allowance is based on data from the third source and it has been in 
effect since April 2003.
    The following preliminary analysis is quantitative and based on the 
changes in processing costs for butter, cheese, and nonfat dry milk 
reported by the CDFA for 1997-1999 and 2004. The analysis, which was 
conducted for illustrative purposes, includes an increase in the whey 
make allowance of 10 percent as CDFA did not begin surveying costs of 
manufacturing whey powder until 2003. California cheese-making costs 
over the same period increased by a much smaller amount.

Manufacturing Cost Data

    Currently, the most comprehensive data available concerning dairy 
manufacturing costs are provided by CDFA's California Survey of 
Weighted Average Manufacturing Costs (CDFA survey, various issues). The 
updated RBCS manufacturing cost survey is not yet available. Current 
Federal order make allowances are partially based upon data provided in 
the CDFA survey released in February 2000 covering the period from 
January 1997 through April 1999 (CDFA 1997-1999 survey). The most 
recent CDFA Survey was released on November 18, 2005, and covers the 
2004 period (CDFA 2004 survey). Table 1 illustrates the changes in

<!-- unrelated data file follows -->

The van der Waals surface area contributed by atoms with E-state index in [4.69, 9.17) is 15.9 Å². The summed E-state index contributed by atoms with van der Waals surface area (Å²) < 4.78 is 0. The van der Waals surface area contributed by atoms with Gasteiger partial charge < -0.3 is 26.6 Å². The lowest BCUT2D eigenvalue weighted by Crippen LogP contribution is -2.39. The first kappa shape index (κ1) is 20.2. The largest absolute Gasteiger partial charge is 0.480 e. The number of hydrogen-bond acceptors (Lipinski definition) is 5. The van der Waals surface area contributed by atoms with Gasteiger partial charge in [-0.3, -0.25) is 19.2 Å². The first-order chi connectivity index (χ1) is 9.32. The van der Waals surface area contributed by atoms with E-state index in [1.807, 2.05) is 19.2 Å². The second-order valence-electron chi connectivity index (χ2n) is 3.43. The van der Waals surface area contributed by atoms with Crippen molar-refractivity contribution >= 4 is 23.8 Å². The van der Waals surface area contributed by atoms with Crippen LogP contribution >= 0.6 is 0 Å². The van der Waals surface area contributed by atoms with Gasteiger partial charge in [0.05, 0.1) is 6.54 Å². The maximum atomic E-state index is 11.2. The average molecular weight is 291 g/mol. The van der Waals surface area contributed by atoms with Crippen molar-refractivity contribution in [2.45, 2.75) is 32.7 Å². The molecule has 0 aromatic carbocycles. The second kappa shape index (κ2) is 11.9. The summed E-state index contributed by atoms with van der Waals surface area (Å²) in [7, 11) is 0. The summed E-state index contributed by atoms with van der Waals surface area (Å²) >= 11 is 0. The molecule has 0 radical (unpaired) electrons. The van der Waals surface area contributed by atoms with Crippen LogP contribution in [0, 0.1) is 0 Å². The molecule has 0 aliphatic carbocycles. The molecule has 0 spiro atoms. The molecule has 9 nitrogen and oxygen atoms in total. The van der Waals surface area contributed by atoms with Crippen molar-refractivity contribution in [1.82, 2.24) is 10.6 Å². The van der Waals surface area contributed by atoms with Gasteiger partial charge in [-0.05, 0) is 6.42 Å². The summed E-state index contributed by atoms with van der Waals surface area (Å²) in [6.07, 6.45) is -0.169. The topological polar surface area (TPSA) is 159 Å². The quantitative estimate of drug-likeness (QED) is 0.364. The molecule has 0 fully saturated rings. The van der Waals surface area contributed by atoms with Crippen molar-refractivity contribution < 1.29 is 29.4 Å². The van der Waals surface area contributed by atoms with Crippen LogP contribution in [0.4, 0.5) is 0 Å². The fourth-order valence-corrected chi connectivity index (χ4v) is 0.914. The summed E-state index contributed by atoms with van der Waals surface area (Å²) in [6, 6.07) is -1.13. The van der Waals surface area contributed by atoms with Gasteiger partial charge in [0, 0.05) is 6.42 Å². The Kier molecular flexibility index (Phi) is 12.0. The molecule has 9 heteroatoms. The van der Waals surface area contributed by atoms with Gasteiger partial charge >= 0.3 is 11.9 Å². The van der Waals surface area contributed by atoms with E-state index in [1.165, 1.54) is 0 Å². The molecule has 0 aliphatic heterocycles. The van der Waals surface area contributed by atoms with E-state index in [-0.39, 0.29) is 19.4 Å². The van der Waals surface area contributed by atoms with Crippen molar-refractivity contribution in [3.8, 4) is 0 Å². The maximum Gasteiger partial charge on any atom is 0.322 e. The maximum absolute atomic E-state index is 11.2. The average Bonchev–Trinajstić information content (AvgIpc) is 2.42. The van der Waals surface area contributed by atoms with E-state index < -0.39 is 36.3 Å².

manufacturing costs as reported in the CDFA 1997-1999 and 2004 surveys.
[GRAPHIC] [TIFF OMITTED] TP05JA06.032

Economic Analysis Framework

    The following estimated impacts of increasing make allowances were 
measured as changes from the 2004 USDA dairy baseline (USDA 
Agricultural Baseline Projections to 2014, OCE-2005-1; http://
www.usda.gov/agency/oce/waob/commodity-projections/proj.htm). The 
analysis was accomplished using an econometric model of the dairy 
industry developed by Dairy Programs. The USDA baseline and the model 
baseline assume: (1) The Milk Price Support Program will continue 
unchanged; (2) the Dairy Export Incentive Program will be utilized at 
the maximum extent allowed beginning in the 2005/06 fiscal year; and 
(3) the Federal Milk Marketing Order Program will continue unchanged.
    During the last five years, milk marketings under the Federal order 
milk program have been about 68 percent of total U.S. milk marketings.